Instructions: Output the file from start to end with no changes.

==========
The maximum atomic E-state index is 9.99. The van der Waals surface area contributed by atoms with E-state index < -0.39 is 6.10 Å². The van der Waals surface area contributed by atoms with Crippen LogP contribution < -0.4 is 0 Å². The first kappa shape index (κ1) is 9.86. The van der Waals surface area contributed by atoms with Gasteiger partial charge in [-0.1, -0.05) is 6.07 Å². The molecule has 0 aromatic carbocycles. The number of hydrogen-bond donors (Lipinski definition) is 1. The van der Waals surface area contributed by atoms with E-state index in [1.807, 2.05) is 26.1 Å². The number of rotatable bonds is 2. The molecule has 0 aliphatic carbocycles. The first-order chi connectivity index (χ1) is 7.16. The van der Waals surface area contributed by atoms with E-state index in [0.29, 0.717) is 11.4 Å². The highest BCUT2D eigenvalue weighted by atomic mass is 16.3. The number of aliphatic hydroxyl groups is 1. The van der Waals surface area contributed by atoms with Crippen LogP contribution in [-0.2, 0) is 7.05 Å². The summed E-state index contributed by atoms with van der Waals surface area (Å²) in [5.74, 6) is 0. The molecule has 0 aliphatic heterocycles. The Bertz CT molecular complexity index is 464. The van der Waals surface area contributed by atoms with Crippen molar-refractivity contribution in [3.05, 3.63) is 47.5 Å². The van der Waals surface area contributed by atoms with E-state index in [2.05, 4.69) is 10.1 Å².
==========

The maximum atomic E-state index is 9.99. The van der Waals surface area contributed by atoms with E-state index < -0.39 is 6.10 Å². The van der Waals surface area contributed by atoms with Crippen LogP contribution < -0.4 is 0 Å². The first kappa shape index (κ1) is 9.86. The van der Waals surface area contributed by atoms with Gasteiger partial charge in [-0.1, -0.05) is 6.07 Å². The molecule has 0 aromatic carbocycles. The number of hydrogen-bond donors (Lipinski definition) is 1. The van der Waals surface area contributed by atoms with E-state index in [1.807, 2.05) is 26.1 Å². The number of rotatable bonds is 2. The molecule has 0 aliphatic carbocycles. The first-order chi connectivity index (χ1) is 7.16. The van der Waals surface area contributed by atoms with E-state index in [0.29, 0.717) is 11.4 Å². The highest BCUT2D eigenvalue weighted by atomic mass is 16.3. The number of aliphatic hydroxyl groups is 1. The van der Waals surface area contributed by atoms with Crippen LogP contribution in [-0.2, 0) is 7.05 Å². The summed E-state index contributed by atoms with van der Waals surface area (Å²) in [5.74, 6) is 0. The molecule has 0 aliphatic heterocycles. The Bertz CT molecular complexity index is 464. The van der Waals surface area contributed by atoms with Crippen molar-refractivity contribution in [3.05, 3.63) is 47.5 Å². The van der Waals surface area contributed by atoms with E-state index in [2.05, 4.69) is 10.1 Å².